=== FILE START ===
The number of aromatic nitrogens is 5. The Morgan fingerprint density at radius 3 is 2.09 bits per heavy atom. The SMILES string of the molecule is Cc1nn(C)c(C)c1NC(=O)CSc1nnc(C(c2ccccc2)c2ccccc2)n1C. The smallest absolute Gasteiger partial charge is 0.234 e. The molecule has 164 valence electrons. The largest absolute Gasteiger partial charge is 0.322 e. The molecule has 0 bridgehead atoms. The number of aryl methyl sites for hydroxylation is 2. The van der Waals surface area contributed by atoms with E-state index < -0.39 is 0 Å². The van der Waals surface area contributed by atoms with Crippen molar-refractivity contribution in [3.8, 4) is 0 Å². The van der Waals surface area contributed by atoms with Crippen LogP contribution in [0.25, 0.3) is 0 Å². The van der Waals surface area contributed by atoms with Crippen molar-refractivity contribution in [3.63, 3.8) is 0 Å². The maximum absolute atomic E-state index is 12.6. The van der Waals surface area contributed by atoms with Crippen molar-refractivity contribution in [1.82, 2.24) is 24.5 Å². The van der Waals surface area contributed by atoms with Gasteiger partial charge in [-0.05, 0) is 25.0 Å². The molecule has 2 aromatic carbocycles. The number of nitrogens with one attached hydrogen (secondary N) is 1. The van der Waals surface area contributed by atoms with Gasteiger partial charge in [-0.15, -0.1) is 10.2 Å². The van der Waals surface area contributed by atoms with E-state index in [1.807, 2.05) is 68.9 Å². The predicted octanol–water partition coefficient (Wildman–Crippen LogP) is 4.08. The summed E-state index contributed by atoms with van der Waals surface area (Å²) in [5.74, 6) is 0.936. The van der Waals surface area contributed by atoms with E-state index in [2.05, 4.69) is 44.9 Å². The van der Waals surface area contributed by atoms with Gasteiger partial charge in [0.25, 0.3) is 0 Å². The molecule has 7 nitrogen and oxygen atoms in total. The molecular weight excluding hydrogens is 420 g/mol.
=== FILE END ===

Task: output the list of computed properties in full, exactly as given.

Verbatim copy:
The number of aromatic nitrogens is 5. The Morgan fingerprint density at radius 3 is 2.09 bits per heavy atom. The SMILES string of the molecule is Cc1nn(C)c(C)c1NC(=O)CSc1nnc(C(c2ccccc2)c2ccccc2)n1C. The smallest absolute Gasteiger partial charge is 0.234 e. The molecule has 164 valence electrons. The largest absolute Gasteiger partial charge is 0.322 e. The molecule has 0 bridgehead atoms. The number of aryl methyl sites for hydroxylation is 2. The van der Waals surface area contributed by atoms with E-state index < -0.39 is 0 Å². The van der Waals surface area contributed by atoms with Crippen molar-refractivity contribution in [3.8, 4) is 0 Å². The van der Waals surface area contributed by atoms with Crippen LogP contribution in [0.25, 0.3) is 0 Å². The van der Waals surface area contributed by atoms with Crippen molar-refractivity contribution in [3.63, 3.8) is 0 Å². The maximum absolute atomic E-state index is 12.6. The van der Waals surface area contributed by atoms with Crippen molar-refractivity contribution in [1.82, 2.24) is 24.5 Å². The van der Waals surface area contributed by atoms with Gasteiger partial charge in [-0.05, 0) is 25.0 Å². The molecule has 2 aromatic carbocycles. The number of nitrogens with one attached hydrogen (secondary N) is 1. The van der Waals surface area contributed by atoms with Gasteiger partial charge in [-0.15, -0.1) is 10.2 Å². The van der Waals surface area contributed by atoms with E-state index in [1.807, 2.05) is 68.9 Å². The predicted octanol–water partition coefficient (Wildman–Crippen LogP) is 4.08. The summed E-state index contributed by atoms with van der Waals surface area (Å²) in [5.74, 6) is 0.936. The van der Waals surface area contributed by atoms with E-state index in [2.05, 4.69) is 44.9 Å². The van der Waals surface area contributed by atoms with Gasteiger partial charge in [0.25, 0.3) is 0 Å². The molecule has 7 nitrogen and oxygen atoms in total. The molecular weight excluding hydrogens is 420 g/mol.